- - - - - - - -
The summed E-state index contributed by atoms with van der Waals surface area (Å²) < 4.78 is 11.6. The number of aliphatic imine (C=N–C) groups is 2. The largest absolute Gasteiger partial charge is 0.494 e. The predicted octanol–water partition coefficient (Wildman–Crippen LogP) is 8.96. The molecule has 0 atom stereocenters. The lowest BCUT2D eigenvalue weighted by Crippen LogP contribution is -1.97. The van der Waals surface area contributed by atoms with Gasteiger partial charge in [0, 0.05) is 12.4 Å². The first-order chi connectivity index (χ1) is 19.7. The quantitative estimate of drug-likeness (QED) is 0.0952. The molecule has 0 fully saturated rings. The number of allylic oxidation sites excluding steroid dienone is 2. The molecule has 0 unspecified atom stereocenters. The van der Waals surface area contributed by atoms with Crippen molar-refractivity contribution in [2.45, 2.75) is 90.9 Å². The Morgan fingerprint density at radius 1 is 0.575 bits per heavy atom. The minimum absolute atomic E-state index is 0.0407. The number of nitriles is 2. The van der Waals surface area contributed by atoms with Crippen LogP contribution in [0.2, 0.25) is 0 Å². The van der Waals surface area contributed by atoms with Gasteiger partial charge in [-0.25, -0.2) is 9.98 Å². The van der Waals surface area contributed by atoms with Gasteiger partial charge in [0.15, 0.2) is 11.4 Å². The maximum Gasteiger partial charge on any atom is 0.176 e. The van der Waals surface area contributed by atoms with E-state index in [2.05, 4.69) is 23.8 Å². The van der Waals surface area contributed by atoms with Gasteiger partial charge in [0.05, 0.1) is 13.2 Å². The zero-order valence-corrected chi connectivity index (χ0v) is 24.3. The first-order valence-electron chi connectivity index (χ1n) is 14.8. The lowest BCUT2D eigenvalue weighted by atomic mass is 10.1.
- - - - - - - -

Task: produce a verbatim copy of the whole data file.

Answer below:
The summed E-state index contributed by atoms with van der Waals surface area (Å²) < 4.78 is 11.6. The number of aliphatic imine (C=N–C) groups is 2. The largest absolute Gasteiger partial charge is 0.494 e. The predicted octanol–water partition coefficient (Wildman–Crippen LogP) is 8.96. The molecule has 0 atom stereocenters. The lowest BCUT2D eigenvalue weighted by Crippen LogP contribution is -1.97. The van der Waals surface area contributed by atoms with Gasteiger partial charge in [0, 0.05) is 12.4 Å². The first-order chi connectivity index (χ1) is 19.7. The quantitative estimate of drug-likeness (QED) is 0.0952. The molecule has 0 fully saturated rings. The number of allylic oxidation sites excluding steroid dienone is 2. The molecule has 0 unspecified atom stereocenters. The van der Waals surface area contributed by atoms with Crippen molar-refractivity contribution in [2.45, 2.75) is 90.9 Å². The Morgan fingerprint density at radius 1 is 0.575 bits per heavy atom. The minimum absolute atomic E-state index is 0.0407. The number of nitriles is 2. The van der Waals surface area contributed by atoms with Crippen LogP contribution in [0.2, 0.25) is 0 Å². The van der Waals surface area contributed by atoms with Gasteiger partial charge in [-0.25, -0.2) is 9.98 Å². The van der Waals surface area contributed by atoms with Gasteiger partial charge in [0.15, 0.2) is 11.4 Å². The maximum Gasteiger partial charge on any atom is 0.176 e. The van der Waals surface area contributed by atoms with E-state index in [2.05, 4.69) is 23.8 Å². The van der Waals surface area contributed by atoms with Gasteiger partial charge in [0.05, 0.1) is 13.2 Å². The zero-order valence-corrected chi connectivity index (χ0v) is 24.3. The first-order valence-electron chi connectivity index (χ1n) is 14.8. The lowest BCUT2D eigenvalue weighted by atomic mass is 10.1.